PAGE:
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The Actuary The magazine of the Institute & Faculty of Actuaries

Round-up of response to Solvency II delays

The Council of the European Union has proposed a one-year delay to the deadline for the introduction of Solvency II as part of its fourth Presidency compromise text on the Omnibus II directive.

Under the proposals, Solvency II’s legal requirements will need to be transposed into national law by 31 March 2013, and further details were announced regarding the transitional arrangements for own funds and additional guidance for the solvency capital requirement.

The full text of the Presidency compromise can be found here.

Below we round up comments from across the industry.


Paul Clarke, global head of Solvency II:
"The Council of the European Union’s recommendation that the full requirements of Solvency II should not be implemented until 1 January 2014 is an interesting step forward, but it is not the full story.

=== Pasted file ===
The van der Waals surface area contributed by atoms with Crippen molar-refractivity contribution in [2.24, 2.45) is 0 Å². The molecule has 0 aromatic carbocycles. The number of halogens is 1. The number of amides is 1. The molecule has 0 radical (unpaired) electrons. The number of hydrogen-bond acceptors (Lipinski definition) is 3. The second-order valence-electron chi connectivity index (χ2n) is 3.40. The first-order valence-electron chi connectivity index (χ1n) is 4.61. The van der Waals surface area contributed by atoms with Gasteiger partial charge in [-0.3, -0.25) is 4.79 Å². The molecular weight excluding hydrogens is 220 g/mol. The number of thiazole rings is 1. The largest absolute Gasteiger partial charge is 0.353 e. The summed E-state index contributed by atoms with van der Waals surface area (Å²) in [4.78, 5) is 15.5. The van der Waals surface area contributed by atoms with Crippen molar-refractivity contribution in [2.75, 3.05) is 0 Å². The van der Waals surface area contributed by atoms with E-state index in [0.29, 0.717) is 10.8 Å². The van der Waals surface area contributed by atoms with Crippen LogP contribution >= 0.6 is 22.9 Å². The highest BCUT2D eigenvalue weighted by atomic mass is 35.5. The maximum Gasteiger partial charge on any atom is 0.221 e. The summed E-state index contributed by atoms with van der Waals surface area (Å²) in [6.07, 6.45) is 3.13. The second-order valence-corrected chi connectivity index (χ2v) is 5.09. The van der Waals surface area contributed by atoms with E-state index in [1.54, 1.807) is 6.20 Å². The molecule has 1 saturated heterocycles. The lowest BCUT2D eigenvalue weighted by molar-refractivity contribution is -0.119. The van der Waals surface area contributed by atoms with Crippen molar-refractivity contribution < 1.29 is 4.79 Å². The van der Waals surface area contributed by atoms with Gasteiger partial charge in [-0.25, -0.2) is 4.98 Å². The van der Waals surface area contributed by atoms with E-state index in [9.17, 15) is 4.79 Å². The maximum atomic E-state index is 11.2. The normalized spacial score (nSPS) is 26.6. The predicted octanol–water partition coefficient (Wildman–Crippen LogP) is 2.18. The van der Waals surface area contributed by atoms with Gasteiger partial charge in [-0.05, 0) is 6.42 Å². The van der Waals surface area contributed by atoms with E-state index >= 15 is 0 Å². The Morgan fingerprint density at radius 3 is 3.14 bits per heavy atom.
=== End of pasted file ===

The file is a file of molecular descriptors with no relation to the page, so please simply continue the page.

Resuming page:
"The European Parliament still needs to put forward its recommendation ahead of negotiations between the two groups before the market can fully understand where the issues around the Level 1 text and implementation date will end.

"It is unlikely the issue will be fully resolved until later this year, so it is vital insurers press ahead with their current plans and timetable. Any distraction now could prove potentially costly in the long run."

Phil Smart, UK head of Solvency II:
"While many in the industry will welcome the delayed implementation, there is a significant proportion that have invested heavily in preparing for the original deadline and would now prefer to move quickly to the new regime. This is especially true for those who have been working over the last few years towards internal model approval and are now keen to begin seeing a return on their investment. Our preference would have been to accelerate the legislative process rather than the blanket deferral that has now been announced, and it is difficult to see how these firms will get the benefit of their early progress.